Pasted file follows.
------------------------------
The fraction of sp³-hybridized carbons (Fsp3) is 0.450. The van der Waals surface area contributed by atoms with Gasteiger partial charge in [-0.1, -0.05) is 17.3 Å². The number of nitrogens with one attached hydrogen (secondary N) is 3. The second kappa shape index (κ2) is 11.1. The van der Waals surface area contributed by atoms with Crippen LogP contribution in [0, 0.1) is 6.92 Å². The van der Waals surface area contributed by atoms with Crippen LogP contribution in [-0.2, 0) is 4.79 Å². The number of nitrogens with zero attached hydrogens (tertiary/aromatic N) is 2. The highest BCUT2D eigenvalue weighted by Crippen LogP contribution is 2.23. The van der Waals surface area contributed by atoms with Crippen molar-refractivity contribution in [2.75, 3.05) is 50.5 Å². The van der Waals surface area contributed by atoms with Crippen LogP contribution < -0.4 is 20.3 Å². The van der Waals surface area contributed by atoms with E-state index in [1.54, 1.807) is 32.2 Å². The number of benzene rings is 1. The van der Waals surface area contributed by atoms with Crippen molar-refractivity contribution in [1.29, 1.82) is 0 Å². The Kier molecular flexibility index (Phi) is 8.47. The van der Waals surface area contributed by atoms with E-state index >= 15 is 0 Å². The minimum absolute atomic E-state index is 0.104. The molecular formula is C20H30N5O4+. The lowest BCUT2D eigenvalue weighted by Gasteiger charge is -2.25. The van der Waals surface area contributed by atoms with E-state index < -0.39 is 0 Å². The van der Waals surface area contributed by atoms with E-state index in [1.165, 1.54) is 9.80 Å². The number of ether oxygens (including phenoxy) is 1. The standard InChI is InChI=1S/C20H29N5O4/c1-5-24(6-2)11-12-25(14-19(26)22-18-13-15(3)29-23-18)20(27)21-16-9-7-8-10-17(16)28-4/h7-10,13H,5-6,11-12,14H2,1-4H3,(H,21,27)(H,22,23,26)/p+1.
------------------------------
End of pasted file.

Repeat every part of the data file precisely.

The fraction of sp³-hybridized carbons (Fsp3) is 0.450. The van der Waals surface area contributed by atoms with Gasteiger partial charge in [-0.1, -0.05) is 17.3 Å². The number of nitrogens with one attached hydrogen (secondary N) is 3. The second kappa shape index (κ2) is 11.1. The van der Waals surface area contributed by atoms with Crippen LogP contribution in [0, 0.1) is 6.92 Å². The van der Waals surface area contributed by atoms with Crippen LogP contribution in [-0.2, 0) is 4.79 Å². The number of nitrogens with zero attached hydrogens (tertiary/aromatic N) is 2. The highest BCUT2D eigenvalue weighted by Crippen LogP contribution is 2.23. The van der Waals surface area contributed by atoms with Crippen molar-refractivity contribution in [2.75, 3.05) is 50.5 Å². The van der Waals surface area contributed by atoms with Crippen LogP contribution < -0.4 is 20.3 Å². The van der Waals surface area contributed by atoms with E-state index in [1.54, 1.807) is 32.2 Å². The number of benzene rings is 1. The van der Waals surface area contributed by atoms with Crippen molar-refractivity contribution in [1.29, 1.82) is 0 Å². The Kier molecular flexibility index (Phi) is 8.47. The van der Waals surface area contributed by atoms with E-state index >= 15 is 0 Å². The minimum absolute atomic E-state index is 0.104. The molecular formula is C20H30N5O4+. The lowest BCUT2D eigenvalue weighted by Gasteiger charge is -2.25. The van der Waals surface area contributed by atoms with E-state index < -0.39 is 0 Å². The van der Waals surface area contributed by atoms with E-state index in [1.165, 1.54) is 9.80 Å². The number of ether oxygens (including phenoxy) is 1. The standard InChI is InChI=1S/C20H29N5O4/c1-5-24(6-2)11-12-25(14-19(26)22-18-13-15(3)29-23-18)20(27)21-16-9-7-8-10-17(16)28-4/h7-10,13H,5-6,11-12,14H2,1-4H3,(H,21,27)(H,22,23,26)/p+1.